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I have run into a problem where I believe my stack is overflowing. The reason I am inclined to think this way, is due to the following:

1) Compile code, dump into the device: - no activity from the device (I am expecting an 'I am alive' message)
2) In this situation, I increased the stack size by 10 bytes, recompiled and dumped to the device, and the problem went away.
3) Tried the above two steps 10 times, back and forth, and can reproduce the problem reliably, and fix it reliably.

I want to see the stack falling over, how do I do this?

I am currently using an M16 Microcontroller, with 2K RAM (30 bytes left), 256 Bytes Stack size. The IAR Workbench that I am using, does not have the call graph utility.

Are there other ways to do this - check the stack falling over and by how much in code?

Any help will really be appreciated.

Thanks!

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  • \$\begingroup\$ Do you have a simulator for the chip you can (step) run the code in? \$\endgroup\$ – XTL Dec 18 '10 at 12:10
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A common way to check for memory usage is to prefill memory with a constant value before your program runs. eg a sequence of 0xde 0xad could be written out to your stack area by your startup code. During the program's operation, the stack will grow and write over these sequences. If you then have the ability to examine memory, then you can easily see the untouched 0xde 0xad bytes in memory and so determine how much stack has been used.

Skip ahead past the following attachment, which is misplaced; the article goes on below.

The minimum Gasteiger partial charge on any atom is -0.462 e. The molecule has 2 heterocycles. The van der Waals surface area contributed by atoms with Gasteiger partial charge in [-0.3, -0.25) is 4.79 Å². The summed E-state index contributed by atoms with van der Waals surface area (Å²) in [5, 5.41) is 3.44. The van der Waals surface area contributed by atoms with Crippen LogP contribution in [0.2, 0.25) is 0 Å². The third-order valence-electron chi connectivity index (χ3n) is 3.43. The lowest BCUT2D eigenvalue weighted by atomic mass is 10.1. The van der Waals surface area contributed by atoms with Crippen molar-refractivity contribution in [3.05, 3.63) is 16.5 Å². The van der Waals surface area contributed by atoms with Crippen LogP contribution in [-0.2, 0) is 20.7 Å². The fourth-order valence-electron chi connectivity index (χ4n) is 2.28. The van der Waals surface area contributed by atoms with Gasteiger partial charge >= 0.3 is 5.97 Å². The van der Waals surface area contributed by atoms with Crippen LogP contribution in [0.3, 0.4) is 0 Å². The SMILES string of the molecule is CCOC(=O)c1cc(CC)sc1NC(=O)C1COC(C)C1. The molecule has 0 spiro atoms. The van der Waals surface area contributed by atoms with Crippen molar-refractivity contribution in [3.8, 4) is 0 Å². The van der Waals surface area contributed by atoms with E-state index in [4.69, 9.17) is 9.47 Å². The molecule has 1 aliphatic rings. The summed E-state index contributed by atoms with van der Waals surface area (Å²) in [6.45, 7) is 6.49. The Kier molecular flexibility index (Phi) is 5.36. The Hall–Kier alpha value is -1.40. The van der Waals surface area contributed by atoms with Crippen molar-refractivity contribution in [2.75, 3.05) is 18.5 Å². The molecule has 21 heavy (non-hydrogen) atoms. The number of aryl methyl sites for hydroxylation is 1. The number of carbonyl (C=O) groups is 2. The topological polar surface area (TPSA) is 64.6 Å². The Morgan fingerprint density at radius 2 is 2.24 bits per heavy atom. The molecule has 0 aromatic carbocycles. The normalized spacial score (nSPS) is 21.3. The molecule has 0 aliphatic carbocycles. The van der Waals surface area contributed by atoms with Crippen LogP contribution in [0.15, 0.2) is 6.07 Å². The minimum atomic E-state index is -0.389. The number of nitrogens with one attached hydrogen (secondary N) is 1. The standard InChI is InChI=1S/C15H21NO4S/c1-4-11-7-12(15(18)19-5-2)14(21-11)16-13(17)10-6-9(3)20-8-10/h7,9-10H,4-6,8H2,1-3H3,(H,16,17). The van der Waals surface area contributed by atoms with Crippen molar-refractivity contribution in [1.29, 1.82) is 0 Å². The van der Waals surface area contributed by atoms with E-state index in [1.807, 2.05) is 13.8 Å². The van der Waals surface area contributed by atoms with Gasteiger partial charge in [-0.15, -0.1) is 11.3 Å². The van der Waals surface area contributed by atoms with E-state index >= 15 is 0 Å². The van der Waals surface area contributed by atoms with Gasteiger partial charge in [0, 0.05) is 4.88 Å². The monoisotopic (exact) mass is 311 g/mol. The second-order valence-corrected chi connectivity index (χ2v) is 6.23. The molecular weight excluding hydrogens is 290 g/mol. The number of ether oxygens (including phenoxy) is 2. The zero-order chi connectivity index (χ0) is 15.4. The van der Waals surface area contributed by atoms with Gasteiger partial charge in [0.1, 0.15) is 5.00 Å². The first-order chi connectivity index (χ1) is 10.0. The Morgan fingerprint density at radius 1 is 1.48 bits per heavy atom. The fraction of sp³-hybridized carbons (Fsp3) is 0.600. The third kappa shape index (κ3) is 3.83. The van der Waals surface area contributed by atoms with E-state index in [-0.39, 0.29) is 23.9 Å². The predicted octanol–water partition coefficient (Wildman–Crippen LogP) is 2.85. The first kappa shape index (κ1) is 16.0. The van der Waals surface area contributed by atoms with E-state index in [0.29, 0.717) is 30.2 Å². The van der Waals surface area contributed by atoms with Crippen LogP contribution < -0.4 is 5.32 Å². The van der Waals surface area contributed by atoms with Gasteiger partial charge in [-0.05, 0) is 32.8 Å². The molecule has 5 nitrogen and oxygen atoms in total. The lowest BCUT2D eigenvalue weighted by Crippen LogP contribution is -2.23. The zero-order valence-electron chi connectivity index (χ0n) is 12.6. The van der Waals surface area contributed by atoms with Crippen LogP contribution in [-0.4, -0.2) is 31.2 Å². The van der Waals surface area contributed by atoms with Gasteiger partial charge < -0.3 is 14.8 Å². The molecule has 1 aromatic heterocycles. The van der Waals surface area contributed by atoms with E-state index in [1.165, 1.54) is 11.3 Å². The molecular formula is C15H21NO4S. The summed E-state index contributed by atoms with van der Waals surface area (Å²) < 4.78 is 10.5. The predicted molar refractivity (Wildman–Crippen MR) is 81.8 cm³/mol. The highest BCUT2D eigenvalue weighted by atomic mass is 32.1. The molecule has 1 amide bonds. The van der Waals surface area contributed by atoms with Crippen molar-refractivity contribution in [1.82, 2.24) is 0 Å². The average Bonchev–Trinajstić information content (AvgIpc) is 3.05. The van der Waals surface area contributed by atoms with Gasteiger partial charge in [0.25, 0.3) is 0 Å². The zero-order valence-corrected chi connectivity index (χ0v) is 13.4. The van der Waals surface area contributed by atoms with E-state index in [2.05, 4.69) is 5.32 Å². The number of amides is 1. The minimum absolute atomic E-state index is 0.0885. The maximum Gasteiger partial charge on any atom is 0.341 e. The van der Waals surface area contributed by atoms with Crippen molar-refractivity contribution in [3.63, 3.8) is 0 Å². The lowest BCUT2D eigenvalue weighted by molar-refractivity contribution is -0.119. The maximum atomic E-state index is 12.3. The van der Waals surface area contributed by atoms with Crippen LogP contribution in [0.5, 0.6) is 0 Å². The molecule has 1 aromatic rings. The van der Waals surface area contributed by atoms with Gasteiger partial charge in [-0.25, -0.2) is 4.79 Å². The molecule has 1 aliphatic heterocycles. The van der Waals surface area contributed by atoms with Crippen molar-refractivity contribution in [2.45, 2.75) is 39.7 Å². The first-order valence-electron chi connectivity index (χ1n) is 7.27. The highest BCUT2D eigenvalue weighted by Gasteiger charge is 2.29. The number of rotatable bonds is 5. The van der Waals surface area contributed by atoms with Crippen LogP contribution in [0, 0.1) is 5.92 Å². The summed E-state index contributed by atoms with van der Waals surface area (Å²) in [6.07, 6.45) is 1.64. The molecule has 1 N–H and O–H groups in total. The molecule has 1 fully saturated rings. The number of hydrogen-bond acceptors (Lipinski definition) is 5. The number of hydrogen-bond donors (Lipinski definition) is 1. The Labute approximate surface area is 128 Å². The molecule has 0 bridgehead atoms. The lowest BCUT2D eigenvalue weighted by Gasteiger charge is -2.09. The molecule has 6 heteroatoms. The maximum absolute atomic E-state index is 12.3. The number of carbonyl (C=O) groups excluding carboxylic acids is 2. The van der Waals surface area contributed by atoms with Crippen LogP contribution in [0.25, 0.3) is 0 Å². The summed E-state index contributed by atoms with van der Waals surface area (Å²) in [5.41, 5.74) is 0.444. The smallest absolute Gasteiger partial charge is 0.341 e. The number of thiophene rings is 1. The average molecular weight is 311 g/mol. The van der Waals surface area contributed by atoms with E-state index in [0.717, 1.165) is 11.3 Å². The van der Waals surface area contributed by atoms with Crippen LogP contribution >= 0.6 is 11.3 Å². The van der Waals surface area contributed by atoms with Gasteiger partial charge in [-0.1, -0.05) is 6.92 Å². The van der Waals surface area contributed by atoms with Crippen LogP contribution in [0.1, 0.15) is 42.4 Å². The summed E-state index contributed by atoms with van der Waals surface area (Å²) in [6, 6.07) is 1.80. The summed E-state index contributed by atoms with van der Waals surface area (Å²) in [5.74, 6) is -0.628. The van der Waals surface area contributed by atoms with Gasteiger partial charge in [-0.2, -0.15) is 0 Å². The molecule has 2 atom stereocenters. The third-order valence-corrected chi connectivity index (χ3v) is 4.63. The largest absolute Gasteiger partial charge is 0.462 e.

It's usually hard to detect an overflow as it occurs since function call return addresses are stored on the stack and any function return will send the program off into the weeds. In this case, if your watchdog is enabled and you can set a breakpoint at the reset vector, you may still be able to examine the memory and look for your prefill bytes to determine if this is what has caused a reset.

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    \$\begingroup\$ Wouldn't that be 'Thanks stacks'? ;) \$\endgroup\$ – ducksauz Dec 18 '10 at 4:09
  • \$\begingroup\$ hahaha! True, very true. :P \$\endgroup\$ – IntelliChick Dec 18 '10 at 11:58
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Create a variable that is located at the top (or bottom) of your stack. Initialize the variable at the beginning of main. You can check the value of the variable in the main loop to see after-the-fact that the stack has overflowed. Or if your debugger allows, set a breakpoint when that variable is written. It should be written only when it is initialized.

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There are some programs that can do statically analysis. You can get some information using Splint, as it check for problems using your source code. I think it does not check for stack problems, but can give you some insights on the problem.

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